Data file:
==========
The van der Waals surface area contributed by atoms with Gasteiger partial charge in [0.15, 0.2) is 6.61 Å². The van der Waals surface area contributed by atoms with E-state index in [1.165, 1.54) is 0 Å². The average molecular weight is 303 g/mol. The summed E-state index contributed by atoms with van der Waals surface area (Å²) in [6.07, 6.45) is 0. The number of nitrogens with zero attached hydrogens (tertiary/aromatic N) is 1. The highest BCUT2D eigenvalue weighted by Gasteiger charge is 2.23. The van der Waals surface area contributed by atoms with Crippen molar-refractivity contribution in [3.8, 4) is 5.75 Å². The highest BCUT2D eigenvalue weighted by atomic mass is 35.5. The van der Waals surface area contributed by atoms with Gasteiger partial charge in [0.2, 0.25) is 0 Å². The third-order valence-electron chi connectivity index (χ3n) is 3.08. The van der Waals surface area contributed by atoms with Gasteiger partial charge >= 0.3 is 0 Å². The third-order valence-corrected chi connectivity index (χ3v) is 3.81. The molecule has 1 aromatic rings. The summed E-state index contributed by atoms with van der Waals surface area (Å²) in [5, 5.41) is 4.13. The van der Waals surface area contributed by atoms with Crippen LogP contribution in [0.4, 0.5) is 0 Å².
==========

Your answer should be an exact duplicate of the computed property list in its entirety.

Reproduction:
The van der Waals surface area contributed by atoms with Gasteiger partial charge in [0.15, 0.2) is 6.61 Å². The van der Waals surface area contributed by atoms with E-state index in [1.165, 1.54) is 0 Å². The average molecular weight is 303 g/mol. The summed E-state index contributed by atoms with van der Waals surface area (Å²) in [6.07, 6.45) is 0. The number of nitrogens with zero attached hydrogens (tertiary/aromatic N) is 1. The highest BCUT2D eigenvalue weighted by Gasteiger charge is 2.23. The van der Waals surface area contributed by atoms with Crippen molar-refractivity contribution in [3.8, 4) is 5.75 Å². The highest BCUT2D eigenvalue weighted by atomic mass is 35.5. The van der Waals surface area contributed by atoms with Gasteiger partial charge in [0.2, 0.25) is 0 Å². The third-order valence-electron chi connectivity index (χ3n) is 3.08. The van der Waals surface area contributed by atoms with Gasteiger partial charge >= 0.3 is 0 Å². The third-order valence-corrected chi connectivity index (χ3v) is 3.81. The molecule has 1 aromatic rings. The summed E-state index contributed by atoms with van der Waals surface area (Å²) in [5, 5.41) is 4.13. The van der Waals surface area contributed by atoms with Crippen LogP contribution in [0.4, 0.5) is 0 Å².